Bracing for Trump, some in Canada see 'nothing good'
Canada is one of America's closest allies and its largest trading partner but observers there worried that a Donald Trump presidency might change that.
The real estate mogul, reality TV star and now US president-elect campaigned on isolationist and protectionist policies that horrified many Canadians.
But a lack of detail in his plans has made it hard to pin down the nature of the monster under the bed.
There is "nothing good" for Canada in any of it, according to Louis Belanger, a political science professor at Laval University in Quebec.
"The overall impact is likely to be negative," agreed Charles St-Arnaud, an analyst with Nomura Global Economics. "But it depends on the policies that will be put in place."
Canada sends about 75 percent of everything it produces south, amounting to a huge US$1.8 billion in daily trade with the United States.
So Trump's call to renegotiate, or if that fails, to nix the 1994 North American Free Trade Agreement (NAFTA) that binds 530 million consumers in Canada, the United States and Mexico, has caused alarm among many Canadians.
The unfettered flow of goods and people across the 49th parallel that separates the two nations "is vital for bilateral trade" and "critical to our economic health," said Perrin Beatty, president of the Canadian Chamber of Commerce.
Canada's exports to the US account for 20 percent of its gross domestic product.
Most analysts predict a drop in trade if Trump follows through with protectionist measures, with Desjardins Bank in Montreal last week predicting a recession in Canada if the US withdraws from NAFTA.
St-Arnaud, however, noted that the trade agreement is also important for the US, which sends 12.5 percent of its exports to Canada.
A drop in overall trade may also be mitigated by increased oil exports to the United States.
Canada's oil sector, which accounts for about 10 percent of its GDP, has been hit hard in the last year by plunging prices and a temporary halt in operations due to wildfires in May.
A transcontinental pipeline had been proposed in 2008 to move oil from the Alberta oil sands to US Gulf Coast refineries and greatly expand Canada's oil output, but US President Barack Obama, under pressure from environmentalists, has blocked the Keystone XL project.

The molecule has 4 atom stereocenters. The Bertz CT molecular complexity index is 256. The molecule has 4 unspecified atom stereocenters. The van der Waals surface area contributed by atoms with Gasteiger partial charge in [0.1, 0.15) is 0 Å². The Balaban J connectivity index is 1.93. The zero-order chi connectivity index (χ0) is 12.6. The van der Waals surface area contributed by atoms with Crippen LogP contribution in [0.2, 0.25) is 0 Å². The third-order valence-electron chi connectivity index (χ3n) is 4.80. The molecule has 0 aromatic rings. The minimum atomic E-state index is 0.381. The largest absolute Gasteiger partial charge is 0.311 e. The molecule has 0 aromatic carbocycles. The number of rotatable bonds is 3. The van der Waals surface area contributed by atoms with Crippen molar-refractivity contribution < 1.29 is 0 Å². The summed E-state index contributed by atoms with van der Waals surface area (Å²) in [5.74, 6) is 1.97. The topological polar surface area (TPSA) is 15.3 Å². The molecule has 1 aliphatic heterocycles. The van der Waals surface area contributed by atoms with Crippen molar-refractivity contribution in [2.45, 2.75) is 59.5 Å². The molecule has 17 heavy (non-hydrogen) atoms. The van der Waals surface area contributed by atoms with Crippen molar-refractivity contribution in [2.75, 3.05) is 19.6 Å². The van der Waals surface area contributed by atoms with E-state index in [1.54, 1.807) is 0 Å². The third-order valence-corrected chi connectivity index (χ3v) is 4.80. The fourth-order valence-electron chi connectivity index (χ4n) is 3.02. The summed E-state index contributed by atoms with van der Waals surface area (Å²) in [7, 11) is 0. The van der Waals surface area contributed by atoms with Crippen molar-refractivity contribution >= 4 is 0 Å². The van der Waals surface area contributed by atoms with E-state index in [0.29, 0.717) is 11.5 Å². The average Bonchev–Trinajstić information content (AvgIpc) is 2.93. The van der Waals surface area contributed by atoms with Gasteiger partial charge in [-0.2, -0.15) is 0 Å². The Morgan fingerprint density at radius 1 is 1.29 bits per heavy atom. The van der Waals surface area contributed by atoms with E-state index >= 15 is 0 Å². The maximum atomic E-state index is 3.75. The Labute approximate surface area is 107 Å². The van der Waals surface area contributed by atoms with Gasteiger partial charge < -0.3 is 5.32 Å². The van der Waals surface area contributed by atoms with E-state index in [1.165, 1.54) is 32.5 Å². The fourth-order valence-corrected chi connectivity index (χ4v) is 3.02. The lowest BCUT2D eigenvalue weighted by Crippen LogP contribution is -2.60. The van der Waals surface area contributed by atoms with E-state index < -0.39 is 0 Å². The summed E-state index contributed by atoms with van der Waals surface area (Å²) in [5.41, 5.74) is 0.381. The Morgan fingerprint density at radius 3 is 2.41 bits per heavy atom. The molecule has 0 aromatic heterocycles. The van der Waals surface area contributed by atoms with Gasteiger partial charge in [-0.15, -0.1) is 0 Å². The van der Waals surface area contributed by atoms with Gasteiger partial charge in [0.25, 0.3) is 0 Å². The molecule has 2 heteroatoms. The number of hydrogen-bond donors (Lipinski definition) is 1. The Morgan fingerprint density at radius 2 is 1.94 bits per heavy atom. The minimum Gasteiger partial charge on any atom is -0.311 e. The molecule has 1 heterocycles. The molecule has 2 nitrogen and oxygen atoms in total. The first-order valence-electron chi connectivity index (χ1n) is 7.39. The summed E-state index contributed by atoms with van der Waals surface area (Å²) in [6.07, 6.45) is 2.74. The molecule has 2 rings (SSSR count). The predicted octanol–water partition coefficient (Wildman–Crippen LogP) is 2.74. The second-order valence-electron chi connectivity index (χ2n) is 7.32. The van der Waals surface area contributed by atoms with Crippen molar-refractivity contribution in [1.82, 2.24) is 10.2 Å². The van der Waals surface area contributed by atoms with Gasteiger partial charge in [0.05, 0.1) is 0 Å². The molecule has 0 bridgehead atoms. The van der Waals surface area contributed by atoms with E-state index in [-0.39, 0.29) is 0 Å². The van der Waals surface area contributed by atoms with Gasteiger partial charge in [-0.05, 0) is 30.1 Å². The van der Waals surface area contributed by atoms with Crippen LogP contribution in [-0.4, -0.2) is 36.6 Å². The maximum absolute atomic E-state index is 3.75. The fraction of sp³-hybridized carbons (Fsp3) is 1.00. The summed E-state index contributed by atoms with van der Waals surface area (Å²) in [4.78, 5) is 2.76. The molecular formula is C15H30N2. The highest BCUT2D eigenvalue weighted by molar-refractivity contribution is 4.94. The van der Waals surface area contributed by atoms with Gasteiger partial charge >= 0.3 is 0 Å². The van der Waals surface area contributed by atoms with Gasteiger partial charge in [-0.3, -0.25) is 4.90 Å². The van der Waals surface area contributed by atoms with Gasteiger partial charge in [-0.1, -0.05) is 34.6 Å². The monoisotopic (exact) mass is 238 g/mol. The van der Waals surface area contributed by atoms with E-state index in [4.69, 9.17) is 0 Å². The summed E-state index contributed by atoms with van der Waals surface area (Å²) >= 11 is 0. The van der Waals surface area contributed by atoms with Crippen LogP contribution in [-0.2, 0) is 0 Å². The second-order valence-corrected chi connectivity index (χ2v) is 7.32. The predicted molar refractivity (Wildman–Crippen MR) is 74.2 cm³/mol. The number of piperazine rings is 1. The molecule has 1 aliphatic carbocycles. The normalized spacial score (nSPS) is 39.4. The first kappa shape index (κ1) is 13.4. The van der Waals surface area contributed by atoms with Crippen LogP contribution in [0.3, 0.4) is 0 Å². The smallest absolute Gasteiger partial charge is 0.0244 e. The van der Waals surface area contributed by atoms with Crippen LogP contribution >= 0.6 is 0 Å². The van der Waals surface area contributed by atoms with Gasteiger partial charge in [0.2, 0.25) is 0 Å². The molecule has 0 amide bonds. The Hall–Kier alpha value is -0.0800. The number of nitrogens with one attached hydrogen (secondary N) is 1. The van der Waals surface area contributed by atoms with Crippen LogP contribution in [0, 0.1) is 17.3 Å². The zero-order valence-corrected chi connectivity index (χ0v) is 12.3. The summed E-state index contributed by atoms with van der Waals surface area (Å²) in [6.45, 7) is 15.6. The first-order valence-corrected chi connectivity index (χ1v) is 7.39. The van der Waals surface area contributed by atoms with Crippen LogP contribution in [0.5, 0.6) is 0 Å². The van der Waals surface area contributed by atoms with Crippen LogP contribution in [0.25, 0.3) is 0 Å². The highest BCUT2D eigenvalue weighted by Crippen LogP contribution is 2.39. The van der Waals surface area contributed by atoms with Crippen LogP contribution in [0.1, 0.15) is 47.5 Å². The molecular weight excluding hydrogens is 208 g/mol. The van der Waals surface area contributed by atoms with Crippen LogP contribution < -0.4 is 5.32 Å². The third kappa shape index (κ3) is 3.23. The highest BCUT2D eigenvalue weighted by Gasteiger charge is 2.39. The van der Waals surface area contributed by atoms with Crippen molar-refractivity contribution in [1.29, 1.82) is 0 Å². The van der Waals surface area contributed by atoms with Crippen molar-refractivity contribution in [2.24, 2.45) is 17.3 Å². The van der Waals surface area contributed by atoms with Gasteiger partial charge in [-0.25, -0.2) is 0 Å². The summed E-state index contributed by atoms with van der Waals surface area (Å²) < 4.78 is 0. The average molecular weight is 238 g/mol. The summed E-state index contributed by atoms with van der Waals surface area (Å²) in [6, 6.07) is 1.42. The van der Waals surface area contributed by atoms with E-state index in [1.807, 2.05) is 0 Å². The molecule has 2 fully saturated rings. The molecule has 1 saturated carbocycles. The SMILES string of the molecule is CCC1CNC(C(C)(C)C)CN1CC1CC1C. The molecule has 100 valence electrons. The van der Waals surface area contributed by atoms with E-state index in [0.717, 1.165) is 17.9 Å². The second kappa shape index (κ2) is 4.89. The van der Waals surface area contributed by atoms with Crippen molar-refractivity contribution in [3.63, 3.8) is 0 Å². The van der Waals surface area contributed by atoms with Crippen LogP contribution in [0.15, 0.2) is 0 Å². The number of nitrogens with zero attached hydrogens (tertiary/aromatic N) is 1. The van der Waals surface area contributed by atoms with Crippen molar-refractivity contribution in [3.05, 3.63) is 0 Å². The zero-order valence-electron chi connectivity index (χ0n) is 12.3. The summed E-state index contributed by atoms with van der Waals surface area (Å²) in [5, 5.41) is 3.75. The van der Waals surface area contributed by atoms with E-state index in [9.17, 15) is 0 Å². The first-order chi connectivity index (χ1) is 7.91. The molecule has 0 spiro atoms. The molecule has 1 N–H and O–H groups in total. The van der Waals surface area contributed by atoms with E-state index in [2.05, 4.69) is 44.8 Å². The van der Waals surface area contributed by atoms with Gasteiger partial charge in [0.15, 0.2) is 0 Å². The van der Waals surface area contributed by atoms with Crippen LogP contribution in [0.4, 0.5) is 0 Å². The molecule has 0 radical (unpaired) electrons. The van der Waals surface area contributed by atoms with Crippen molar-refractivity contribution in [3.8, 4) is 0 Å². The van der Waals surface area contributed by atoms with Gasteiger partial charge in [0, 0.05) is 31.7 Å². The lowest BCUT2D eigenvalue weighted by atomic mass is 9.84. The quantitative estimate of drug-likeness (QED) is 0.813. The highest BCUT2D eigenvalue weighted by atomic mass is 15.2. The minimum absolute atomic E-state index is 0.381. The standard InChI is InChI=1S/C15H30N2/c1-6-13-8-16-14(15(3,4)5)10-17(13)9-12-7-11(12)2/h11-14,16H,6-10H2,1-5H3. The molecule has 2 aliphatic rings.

Trump has vowed to relaunch it.
"People (in Canada) are appalled that the United States would elect a man who is a misogynist and a racist, but there is new hope for the Keystone XL pipeline," said Stephen Randall, a history professor at the University of Calgary and co-author of the book "Canada and the United States: Ambivalent Allies."
Others insisted the US would never seek to curb trade with Canada since their economies are so heavily intertwined.
Auto parts built in Detroit, Michigan, for example, may be sent to a plant in Windsor, Ontario, for assembly before the finished cars are sent back to the US for sale to consumers.
Thirty-four US states rely on trade with Canada, which supports nine million American jobs.
"On a day-to-day basis, billions of dollars in trade cross the border back and forth and that isn't going to change," said Randall.
Either way, Conservative MP Garnett Genuis, who traveled to the US to observe the election, told AFP: "Canada will need to engage actively (with the US), including with the general public, and be prepared to explain the benefit of both our countries that flow from security and economic cooperation."
Good relations between leaders have in the past helped smooth over differences.
"I can't see Trump and (Canadian Prime Minister Justin) Trudeau being particularly amiable with each other on a whole range of issues," Randall said. "Trump's social agenda runs completely counter to everything Canada's Liberal government stands for, including same-sex marriage, legal marijuana, abortion."
But, he added, "There's always been some disparity" between US and Canadian leaders, both in policy and personal terms.
And the two nations have remained close partners throughout the years.
© 2016 AFP